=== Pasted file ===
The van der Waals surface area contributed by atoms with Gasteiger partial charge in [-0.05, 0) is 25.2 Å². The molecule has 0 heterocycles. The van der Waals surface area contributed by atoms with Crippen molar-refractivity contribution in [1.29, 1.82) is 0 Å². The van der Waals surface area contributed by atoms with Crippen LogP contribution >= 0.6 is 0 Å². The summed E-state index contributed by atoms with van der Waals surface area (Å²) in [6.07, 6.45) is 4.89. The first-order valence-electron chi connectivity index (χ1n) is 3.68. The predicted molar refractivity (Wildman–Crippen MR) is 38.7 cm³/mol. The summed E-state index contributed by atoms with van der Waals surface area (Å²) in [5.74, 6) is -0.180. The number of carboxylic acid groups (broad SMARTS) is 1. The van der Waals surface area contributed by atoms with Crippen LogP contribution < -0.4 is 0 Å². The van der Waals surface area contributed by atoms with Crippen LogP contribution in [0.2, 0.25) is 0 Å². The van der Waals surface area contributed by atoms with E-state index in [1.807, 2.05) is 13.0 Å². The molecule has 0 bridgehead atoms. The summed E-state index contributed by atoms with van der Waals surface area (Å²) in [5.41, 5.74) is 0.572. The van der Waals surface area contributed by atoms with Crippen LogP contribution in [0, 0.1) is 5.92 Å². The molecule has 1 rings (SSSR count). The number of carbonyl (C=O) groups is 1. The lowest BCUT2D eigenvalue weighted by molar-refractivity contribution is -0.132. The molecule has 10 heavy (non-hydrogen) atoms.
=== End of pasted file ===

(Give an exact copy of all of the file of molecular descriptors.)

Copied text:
The van der Waals surface area contributed by atoms with Gasteiger partial charge in [-0.05, 0) is 25.2 Å². The molecule has 0 heterocycles. The van der Waals surface area contributed by atoms with Crippen molar-refractivity contribution in [1.29, 1.82) is 0 Å². The van der Waals surface area contributed by atoms with Crippen LogP contribution >= 0.6 is 0 Å². The summed E-state index contributed by atoms with van der Waals surface area (Å²) in [6.07, 6.45) is 4.89. The first-order valence-electron chi connectivity index (χ1n) is 3.68. The predicted molar refractivity (Wildman–Crippen MR) is 38.7 cm³/mol. The summed E-state index contributed by atoms with van der Waals surface area (Å²) in [5.74, 6) is -0.180. The number of carboxylic acid groups (broad SMARTS) is 1. The van der Waals surface area contributed by atoms with Crippen LogP contribution < -0.4 is 0 Å². The van der Waals surface area contributed by atoms with Crippen LogP contribution in [0.2, 0.25) is 0 Å². The van der Waals surface area contributed by atoms with E-state index in [1.807, 2.05) is 13.0 Å². The molecule has 0 bridgehead atoms. The summed E-state index contributed by atoms with van der Waals surface area (Å²) in [5.41, 5.74) is 0.572. The van der Waals surface area contributed by atoms with Crippen LogP contribution in [0, 0.1) is 5.92 Å². The molecule has 1 rings (SSSR count). The number of carbonyl (C=O) groups is 1. The lowest BCUT2D eigenvalue weighted by molar-refractivity contribution is -0.132. The molecule has 10 heavy (non-hydrogen) atoms.